My main question comes with the branch circuit aspect of it. My foreman has told us to drop a 12/2 MC cable down to it and this just doesn't feel right, but I still don't see anything relating to it in the code. I've been scanning and looking for the past 1/2 hour or so.
To GFI or not is a good question too. As well as distance from the edge of a sink maybe?
Last edited by GA76JW; 07/08/0909:29 PM.
"If common sense was common, everyone would have it"-not sure, someone here
12/2 simply isn't enough. Look at the nameplate; I think you'll find you need at least #10, and you'll want to have that red wire as well as a neutral. After all, some of the new ones have motion sensors, etc in them - so they might need that neutral.
I don't think the NEC specifically addresses the issue; the usual ampacity rules apply.
Since you're using MC, you really want to get it right the first time.
ALSO .. pay special attention to mounting height. Some folks place them so thay can do double duty as hair dryers.
I've never encountered these dryers with heat that didn't have a 20A rating on the name plate, but then the only ones that I've worked with have been 120 volts. That being said, a 30 amp circuit would be required using #10.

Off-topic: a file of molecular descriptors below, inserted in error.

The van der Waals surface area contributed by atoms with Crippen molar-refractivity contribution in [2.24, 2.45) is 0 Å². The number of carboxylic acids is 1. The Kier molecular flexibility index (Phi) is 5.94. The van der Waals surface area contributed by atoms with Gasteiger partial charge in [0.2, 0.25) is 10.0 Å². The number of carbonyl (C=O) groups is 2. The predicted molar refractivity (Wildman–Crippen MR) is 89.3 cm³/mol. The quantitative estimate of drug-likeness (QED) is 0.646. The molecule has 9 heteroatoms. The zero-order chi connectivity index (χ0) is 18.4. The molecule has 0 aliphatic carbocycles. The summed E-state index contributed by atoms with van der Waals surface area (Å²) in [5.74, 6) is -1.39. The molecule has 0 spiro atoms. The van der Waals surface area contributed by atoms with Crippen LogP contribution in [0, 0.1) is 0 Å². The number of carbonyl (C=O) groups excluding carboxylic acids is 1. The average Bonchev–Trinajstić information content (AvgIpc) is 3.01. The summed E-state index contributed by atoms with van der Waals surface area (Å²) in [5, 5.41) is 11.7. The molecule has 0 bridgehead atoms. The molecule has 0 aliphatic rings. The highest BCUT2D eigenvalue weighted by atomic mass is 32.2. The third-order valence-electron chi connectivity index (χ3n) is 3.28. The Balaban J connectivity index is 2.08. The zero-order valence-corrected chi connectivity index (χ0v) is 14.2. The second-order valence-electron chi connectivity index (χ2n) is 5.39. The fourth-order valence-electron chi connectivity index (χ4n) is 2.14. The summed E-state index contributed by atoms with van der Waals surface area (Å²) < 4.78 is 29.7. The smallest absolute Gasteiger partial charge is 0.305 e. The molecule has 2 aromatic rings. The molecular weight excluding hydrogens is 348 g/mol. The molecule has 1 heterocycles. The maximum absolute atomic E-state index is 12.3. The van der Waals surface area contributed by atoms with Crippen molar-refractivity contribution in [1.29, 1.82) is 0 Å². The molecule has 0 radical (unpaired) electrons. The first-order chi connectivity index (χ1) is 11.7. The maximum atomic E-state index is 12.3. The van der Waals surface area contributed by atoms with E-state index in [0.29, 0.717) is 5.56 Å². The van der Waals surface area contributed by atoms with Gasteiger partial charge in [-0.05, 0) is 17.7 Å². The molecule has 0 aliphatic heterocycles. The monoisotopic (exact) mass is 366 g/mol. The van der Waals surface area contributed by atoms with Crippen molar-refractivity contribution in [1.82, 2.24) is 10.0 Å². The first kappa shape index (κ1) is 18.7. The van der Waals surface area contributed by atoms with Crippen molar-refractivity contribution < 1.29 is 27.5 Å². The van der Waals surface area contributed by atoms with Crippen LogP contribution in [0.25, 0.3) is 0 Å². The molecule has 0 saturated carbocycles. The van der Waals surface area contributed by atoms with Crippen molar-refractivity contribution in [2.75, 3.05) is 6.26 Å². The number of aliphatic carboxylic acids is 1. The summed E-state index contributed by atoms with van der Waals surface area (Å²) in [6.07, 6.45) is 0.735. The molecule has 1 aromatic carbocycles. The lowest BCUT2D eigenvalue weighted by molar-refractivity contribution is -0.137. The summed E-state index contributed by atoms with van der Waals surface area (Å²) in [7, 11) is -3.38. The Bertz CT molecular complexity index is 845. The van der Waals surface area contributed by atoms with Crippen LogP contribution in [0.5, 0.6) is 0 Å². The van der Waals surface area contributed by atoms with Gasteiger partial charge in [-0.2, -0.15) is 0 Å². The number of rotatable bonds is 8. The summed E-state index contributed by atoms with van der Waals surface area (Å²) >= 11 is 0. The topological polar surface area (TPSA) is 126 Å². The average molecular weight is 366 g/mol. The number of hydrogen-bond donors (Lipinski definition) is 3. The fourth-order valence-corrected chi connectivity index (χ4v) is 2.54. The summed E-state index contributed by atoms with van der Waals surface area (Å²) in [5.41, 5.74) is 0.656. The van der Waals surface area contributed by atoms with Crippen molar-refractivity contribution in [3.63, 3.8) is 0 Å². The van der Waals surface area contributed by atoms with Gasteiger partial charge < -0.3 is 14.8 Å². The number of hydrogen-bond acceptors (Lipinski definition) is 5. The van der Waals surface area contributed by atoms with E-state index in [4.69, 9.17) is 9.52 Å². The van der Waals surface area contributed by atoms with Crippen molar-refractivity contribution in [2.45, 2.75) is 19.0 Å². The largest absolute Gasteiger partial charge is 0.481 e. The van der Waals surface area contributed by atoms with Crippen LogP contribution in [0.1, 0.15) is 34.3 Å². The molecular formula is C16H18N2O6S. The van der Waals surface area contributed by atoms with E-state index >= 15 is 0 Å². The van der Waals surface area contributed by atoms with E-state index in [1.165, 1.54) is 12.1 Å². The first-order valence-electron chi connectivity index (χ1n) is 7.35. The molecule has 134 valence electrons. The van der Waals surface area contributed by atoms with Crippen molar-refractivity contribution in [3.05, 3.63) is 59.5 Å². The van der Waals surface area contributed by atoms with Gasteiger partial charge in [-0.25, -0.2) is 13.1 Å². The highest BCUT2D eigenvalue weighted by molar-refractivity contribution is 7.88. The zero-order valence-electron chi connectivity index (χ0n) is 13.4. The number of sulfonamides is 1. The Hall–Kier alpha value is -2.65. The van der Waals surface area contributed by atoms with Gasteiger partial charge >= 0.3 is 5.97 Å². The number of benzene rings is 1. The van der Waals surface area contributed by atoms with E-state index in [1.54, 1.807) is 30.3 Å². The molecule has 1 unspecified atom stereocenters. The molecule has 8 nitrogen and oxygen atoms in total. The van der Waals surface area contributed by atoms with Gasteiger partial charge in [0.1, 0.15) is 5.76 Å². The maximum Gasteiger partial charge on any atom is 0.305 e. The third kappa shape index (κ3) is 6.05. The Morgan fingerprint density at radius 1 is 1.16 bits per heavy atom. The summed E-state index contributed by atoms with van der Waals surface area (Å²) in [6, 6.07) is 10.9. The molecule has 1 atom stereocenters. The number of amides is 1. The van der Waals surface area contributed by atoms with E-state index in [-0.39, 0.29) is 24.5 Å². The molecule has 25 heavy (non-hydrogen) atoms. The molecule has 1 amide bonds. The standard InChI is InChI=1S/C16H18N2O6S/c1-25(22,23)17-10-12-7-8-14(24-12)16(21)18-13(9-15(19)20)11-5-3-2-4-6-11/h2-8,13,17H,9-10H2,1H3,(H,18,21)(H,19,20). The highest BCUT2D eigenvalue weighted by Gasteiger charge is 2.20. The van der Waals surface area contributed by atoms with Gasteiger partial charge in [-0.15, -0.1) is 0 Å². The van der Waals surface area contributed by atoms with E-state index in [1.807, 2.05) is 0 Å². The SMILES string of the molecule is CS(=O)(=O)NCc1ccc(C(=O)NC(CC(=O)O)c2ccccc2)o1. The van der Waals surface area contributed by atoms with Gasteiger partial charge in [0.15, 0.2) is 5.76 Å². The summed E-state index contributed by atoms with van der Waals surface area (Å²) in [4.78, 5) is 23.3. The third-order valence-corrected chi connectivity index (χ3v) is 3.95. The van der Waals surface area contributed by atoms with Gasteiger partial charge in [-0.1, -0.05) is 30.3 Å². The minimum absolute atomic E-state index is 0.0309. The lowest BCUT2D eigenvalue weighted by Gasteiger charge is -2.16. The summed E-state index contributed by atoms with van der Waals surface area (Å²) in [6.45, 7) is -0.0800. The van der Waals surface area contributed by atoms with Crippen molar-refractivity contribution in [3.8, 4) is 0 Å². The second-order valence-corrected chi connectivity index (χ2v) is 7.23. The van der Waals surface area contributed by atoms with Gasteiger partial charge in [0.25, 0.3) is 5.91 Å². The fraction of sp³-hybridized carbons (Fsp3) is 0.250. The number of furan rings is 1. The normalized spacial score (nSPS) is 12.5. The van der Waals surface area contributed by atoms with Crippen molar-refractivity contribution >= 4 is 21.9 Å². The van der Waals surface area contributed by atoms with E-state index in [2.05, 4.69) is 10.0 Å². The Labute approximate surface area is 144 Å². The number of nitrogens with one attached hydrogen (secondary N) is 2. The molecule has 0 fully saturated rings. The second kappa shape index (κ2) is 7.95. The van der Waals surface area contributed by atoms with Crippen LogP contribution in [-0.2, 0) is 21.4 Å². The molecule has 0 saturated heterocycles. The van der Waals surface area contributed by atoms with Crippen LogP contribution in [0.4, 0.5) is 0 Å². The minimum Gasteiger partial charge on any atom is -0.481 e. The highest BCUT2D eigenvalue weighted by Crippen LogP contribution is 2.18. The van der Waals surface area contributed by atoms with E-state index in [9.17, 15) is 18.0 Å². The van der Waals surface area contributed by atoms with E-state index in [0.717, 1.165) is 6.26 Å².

The "turbo jet" ones that just use high-velocity air are different and a 20 amp circuit will suffice.
I've installed or worked on lots of these. I've never seen one that had GFCI protecton nor installed one that way. I can't think of any rule that would require that unless there's a local ordinance. I'm assuming these will be hardwired and not plug connected.
I went through my wife's catalogs from her shopping expedition into this area and the dryers seem to range from 1500 to 2300 watts for the conventional ones and 1100 watts for the new "high velocity" green dryers. If you are going to have 240v dryers I see no reason why 14-2 would not work but 12-2 is the safe bet.